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Busy Christmas Travel, Crush Expected Jan. 4

December 24, 1992

Undated (AP) _ Airports and train stations were filled with holiday travelers on Christmas Eve, but the industry was bracing for an even bigger crush of passengers - people trying to get home on the Sunday after New Year’s.

Tourism in general has seen something of a recovery in recent weeks and surveys anticipate this year’s holiday travel season will come close to being as busy as 1989, before the recession set in.

From the airport in Lincoln, Neb. to the bus station in Louisville, Ky. to a country inn in Connecticut, officials report increases in traffic and reservations compared to last year.

″I don’t know what it is, but people seem more upbeat this year,″ said Tony Daou, manager of Boulder’s Inn in New Preston, Conn. He said weekend reservations were booked earlier this year than last and that many guests are staying longer.

At Amtrak, preliminary figures show holiday traffic might surpass its estimate of a 2 percent increase, perhaps reaching 3 or 4 percent over last year, said Pat Kelly, spokeswoman.

With Christmas and New Year’s falling on Fridays this year, travelers spread their departures out during the week, Kelly said. But bookings indicate many want to return home on Sunday, Jan. 3, to return to work the next day, she said.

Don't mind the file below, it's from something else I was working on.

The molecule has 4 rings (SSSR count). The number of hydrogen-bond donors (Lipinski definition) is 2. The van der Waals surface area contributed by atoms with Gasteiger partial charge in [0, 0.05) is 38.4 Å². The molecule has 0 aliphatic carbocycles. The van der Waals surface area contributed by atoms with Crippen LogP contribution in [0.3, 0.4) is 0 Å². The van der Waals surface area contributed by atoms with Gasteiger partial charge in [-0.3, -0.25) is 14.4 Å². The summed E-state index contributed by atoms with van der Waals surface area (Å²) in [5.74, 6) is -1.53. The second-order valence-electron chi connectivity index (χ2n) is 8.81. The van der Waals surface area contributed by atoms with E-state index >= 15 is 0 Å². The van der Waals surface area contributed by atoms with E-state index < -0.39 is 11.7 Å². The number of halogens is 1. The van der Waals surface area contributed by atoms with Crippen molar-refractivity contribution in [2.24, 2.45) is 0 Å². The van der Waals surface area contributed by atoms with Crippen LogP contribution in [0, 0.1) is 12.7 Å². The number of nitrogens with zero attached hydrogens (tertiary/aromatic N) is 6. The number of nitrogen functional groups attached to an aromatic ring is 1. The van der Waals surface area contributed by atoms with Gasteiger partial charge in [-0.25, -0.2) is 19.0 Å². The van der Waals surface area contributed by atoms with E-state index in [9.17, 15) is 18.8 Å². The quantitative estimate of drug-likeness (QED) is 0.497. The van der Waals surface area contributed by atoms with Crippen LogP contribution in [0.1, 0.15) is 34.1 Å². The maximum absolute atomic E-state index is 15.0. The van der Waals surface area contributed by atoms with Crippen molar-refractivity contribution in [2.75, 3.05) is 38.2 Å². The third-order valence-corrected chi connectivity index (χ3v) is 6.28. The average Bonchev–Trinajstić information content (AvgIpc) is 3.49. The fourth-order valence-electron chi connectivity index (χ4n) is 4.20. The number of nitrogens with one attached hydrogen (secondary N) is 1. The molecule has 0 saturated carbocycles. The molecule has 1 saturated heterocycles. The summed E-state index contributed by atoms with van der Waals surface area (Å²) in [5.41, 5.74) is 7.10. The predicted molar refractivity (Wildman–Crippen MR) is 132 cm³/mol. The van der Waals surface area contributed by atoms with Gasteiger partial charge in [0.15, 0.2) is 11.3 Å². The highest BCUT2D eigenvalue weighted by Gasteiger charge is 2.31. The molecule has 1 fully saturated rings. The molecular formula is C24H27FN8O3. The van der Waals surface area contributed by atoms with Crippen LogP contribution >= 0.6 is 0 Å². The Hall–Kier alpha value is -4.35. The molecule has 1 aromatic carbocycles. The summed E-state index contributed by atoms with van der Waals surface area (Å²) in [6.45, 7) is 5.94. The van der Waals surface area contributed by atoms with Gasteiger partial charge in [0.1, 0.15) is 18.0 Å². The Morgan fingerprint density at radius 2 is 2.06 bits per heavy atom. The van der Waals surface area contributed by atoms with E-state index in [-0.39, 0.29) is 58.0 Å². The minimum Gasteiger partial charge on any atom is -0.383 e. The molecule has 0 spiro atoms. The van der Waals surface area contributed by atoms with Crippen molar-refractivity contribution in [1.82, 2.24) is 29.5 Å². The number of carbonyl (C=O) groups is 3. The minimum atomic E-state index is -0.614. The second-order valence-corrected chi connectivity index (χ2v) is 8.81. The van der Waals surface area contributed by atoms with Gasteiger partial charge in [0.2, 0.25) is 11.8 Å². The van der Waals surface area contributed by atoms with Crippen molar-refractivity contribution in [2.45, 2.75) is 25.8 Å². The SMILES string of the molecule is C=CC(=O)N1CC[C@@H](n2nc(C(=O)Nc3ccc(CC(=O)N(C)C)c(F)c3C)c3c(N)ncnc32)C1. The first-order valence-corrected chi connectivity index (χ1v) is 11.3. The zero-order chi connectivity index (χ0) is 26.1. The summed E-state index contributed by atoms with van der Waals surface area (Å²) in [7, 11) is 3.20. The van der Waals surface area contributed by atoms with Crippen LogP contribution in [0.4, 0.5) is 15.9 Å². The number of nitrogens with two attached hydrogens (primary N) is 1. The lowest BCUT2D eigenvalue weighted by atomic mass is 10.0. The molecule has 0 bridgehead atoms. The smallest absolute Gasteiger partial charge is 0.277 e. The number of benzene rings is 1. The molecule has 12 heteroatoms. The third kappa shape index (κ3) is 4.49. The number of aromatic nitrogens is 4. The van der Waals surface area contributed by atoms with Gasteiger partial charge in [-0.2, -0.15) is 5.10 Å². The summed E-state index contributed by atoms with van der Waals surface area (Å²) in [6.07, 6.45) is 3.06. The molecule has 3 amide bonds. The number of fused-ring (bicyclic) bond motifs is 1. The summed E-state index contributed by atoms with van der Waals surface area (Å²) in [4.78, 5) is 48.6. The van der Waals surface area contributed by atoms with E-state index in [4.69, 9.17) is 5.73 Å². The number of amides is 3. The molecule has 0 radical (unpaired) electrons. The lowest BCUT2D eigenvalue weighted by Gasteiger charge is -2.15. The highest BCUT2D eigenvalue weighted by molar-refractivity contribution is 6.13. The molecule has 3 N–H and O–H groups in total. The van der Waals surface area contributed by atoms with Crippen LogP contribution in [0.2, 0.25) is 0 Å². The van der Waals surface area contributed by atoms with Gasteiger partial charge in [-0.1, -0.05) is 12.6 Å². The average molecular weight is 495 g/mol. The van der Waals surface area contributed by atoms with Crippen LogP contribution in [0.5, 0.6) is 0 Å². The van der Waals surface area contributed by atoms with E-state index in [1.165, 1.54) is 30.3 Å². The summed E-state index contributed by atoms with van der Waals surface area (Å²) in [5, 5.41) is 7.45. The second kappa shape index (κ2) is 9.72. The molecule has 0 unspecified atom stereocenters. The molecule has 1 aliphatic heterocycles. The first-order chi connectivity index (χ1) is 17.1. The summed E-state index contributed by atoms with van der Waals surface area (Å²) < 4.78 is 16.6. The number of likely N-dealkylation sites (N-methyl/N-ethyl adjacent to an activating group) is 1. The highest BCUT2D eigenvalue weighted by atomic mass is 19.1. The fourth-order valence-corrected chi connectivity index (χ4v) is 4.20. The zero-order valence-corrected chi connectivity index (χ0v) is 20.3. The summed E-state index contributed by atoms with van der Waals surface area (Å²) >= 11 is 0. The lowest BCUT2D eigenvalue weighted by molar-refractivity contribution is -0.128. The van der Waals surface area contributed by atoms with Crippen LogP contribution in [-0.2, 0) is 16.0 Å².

Those who don’t have reserved seats should arrive at the train station early to improve their chances of getting aboard, she said.

Airport, bus and train traffic was brisk Wednesday, officials reported, but traffic dropped off as usual on Christmas Eve.

For all the people anxious to get where they’re going, many reported good spirits.

″Some of them are kind of antsy about seeing a relative,″ Greyhound driver Bill Liddle said before leaving Albany, Ga. for Atlanta. ″I have a lot more questions about time - ‘What time are we going to get in?’ Most of them have relatives waiting for them or they are going to surprise someone.″

At Lincoln Municipal Airport in Nebraska, traffic was up about 13 percent last month and Wednesday was about as busy as the Sunday after Thanksgiving, traditionally the busiest day of the year there, said Wayne Andersen, airport director.

But at Los Angeles International Airport, traffic was only barely up from last year, said spokeswoman Cora Fossett. At the current rate it appeared the airport would fall short of its estimate of 1.8 million travelers from Dec. 19 to Jan. 4, she said.

The Port Authority of New York and New Jersey is expecting a 5 to 7 percent increase in passengers this weekend and next at John F. Kennedy International Airport, LaGuardia Airport and Newark International Airport.

In Colorado, where a new amendment prohibits governments in the state from barring discrimination against homosexuals, a boycott has forced several conventions to be canceled.

But the Aspen Resort Association says reservations are up more than 12 percent compared to a year ago at the high-priced ski resort area.

The American Automobile Association estimates 5 percent more people will be traveling during the Christmas and New Year’s holidays compared to last year and 2 percent behind 1989.

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